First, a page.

Ya...I found a 12 ft. Flat bottom with a merc 9.8 up and an electric trolling motor and trailer 10 miles away in 20 min of looking....asking 900, bet I could buy it for 750 or less...Try trolling with your beaver traps then Flathat, you can then shoot anything that comes back to the boat.
Around here the same $670 can often get a used aluminum boat, motor and trailer off-season. We have a few major lakes that require 4-strokes thus making older 2-stroke motors less valuable..
Does your wife like to swim or at least take a break and wade in the shallows while she is out fishing? What time of year will she using the kayak? I have four kayaks that my family uses and they all have their strengths and weaknesses.
Something like that would be great.... shoot me some name brands to research....12 foot sit-on-tops are a little wide and thus slow but stable for a novice paddler. Plenty good enough for ponds and not too windy reservoirs. That particular model seems a little expensive, especially with the quoted shipping fee. I prefer a conventional sit inside kayak due to lower center of gravity, sheltered legs from sun and wind, plus ability to shed waves staying dry once that wind does pick up.
Now I being lazy guy use electric motors to push me around lakes Used hull was around $125, 55lb thrust motor plus rod holders, etc pushed total price up around $500. Car-toppable boats are great for trolling those back country remote lakes where a trailered boat can't go or launch. Power allows towing of other kayaks or a canoe full of camping gear and dogs, plus can motor back when strong winds want to pin you on down wind side of lakes. View attachment 32046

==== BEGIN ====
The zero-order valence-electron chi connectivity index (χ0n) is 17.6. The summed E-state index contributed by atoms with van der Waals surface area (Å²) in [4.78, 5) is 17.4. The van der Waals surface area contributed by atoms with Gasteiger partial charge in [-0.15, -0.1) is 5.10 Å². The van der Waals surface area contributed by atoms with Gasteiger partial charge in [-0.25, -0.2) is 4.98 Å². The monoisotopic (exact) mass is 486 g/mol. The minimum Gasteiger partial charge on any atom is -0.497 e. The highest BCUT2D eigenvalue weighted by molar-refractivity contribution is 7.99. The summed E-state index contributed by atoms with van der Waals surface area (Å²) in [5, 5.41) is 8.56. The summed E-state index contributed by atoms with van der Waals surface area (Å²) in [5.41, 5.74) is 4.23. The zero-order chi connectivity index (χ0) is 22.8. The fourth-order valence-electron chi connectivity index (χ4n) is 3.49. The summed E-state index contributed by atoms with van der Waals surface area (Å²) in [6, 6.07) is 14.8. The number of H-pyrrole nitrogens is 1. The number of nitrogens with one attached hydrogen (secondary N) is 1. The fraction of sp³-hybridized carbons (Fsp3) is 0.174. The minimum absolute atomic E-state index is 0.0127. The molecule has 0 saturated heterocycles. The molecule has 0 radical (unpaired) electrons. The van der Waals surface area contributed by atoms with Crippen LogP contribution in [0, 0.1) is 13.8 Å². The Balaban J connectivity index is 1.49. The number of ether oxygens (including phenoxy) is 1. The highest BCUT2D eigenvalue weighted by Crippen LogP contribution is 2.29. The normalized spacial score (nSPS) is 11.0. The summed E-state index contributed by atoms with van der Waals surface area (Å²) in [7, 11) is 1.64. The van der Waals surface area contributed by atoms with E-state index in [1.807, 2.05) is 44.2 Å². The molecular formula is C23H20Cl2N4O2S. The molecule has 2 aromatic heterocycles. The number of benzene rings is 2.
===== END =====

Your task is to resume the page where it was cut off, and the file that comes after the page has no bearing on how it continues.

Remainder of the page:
If she enjoys fishing in the cooler months a sit-in kayak is the best bet. I highly recommend the Old Town vapor 10 angler. While it is not a easy paddling 14' touring yak it paddles and tracks very well, it is light enough for your wife to load herself and it is very stable. If she enjoyed getting wet and was going to do a lot of wading then a sit on top model would be the way to go. Sit-on models are almost always heavier, wider and much slower paddling and turning. In the summer months I prefer my sit-on for fishing\swimming\snorkeling but it does not load as easily as my sit-in models.Not really a swimmer....wading I could maybe see...the fishing bug just re-bit her...
Most of the "modern" fishing oriented kayaks are actually quite difficult to capsize. One of my Future Beach models is hard to capsize even when I was trying to!If she is not really a swimmer......which was going to be MY question to you.....do you think she will be safe going out in one of these kayaks ?
Just a concern for safety...and nothing more.
Nice find....would be nice to get to town...Thanks Twilight!!!!